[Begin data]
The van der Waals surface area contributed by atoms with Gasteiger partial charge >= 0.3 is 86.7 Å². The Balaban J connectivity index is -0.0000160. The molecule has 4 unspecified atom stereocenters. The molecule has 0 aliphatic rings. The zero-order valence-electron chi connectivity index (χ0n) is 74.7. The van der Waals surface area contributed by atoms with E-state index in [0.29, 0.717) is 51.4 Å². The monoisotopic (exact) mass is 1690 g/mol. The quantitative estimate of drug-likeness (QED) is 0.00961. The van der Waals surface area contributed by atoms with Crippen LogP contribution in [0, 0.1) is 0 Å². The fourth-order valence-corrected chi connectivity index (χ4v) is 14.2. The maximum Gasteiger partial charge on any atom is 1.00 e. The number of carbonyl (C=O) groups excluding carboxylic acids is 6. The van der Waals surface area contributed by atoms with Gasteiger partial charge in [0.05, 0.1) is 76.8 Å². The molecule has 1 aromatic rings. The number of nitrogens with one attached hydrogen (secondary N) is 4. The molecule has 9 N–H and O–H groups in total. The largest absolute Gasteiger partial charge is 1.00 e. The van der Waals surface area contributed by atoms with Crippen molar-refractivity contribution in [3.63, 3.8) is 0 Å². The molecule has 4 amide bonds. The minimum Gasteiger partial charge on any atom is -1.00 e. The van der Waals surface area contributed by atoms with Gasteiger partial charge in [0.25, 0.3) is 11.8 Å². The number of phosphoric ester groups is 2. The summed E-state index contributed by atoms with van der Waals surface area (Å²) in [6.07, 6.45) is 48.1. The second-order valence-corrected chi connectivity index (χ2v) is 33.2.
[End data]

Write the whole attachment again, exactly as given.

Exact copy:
The van der Waals surface area contributed by atoms with Gasteiger partial charge >= 0.3 is 86.7 Å². The Balaban J connectivity index is -0.0000160. The molecule has 4 unspecified atom stereocenters. The molecule has 0 aliphatic rings. The zero-order valence-electron chi connectivity index (χ0n) is 74.7. The van der Waals surface area contributed by atoms with E-state index in [0.29, 0.717) is 51.4 Å². The monoisotopic (exact) mass is 1690 g/mol. The quantitative estimate of drug-likeness (QED) is 0.00961. The van der Waals surface area contributed by atoms with Crippen LogP contribution in [0, 0.1) is 0 Å². The fourth-order valence-corrected chi connectivity index (χ4v) is 14.2. The maximum Gasteiger partial charge on any atom is 1.00 e. The number of carbonyl (C=O) groups excluding carboxylic acids is 6. The van der Waals surface area contributed by atoms with Gasteiger partial charge in [0.05, 0.1) is 76.8 Å². The molecule has 1 aromatic rings. The number of nitrogens with one attached hydrogen (secondary N) is 4. The molecule has 9 N–H and O–H groups in total. The largest absolute Gasteiger partial charge is 1.00 e. The van der Waals surface area contributed by atoms with Crippen molar-refractivity contribution in [3.63, 3.8) is 0 Å². The molecule has 4 amide bonds. The minimum Gasteiger partial charge on any atom is -1.00 e. The van der Waals surface area contributed by atoms with Gasteiger partial charge in [0.25, 0.3) is 11.8 Å². The number of phosphoric ester groups is 2. The summed E-state index contributed by atoms with van der Waals surface area (Å²) in [6.07, 6.45) is 48.1. The second-order valence-corrected chi connectivity index (χ2v) is 33.2.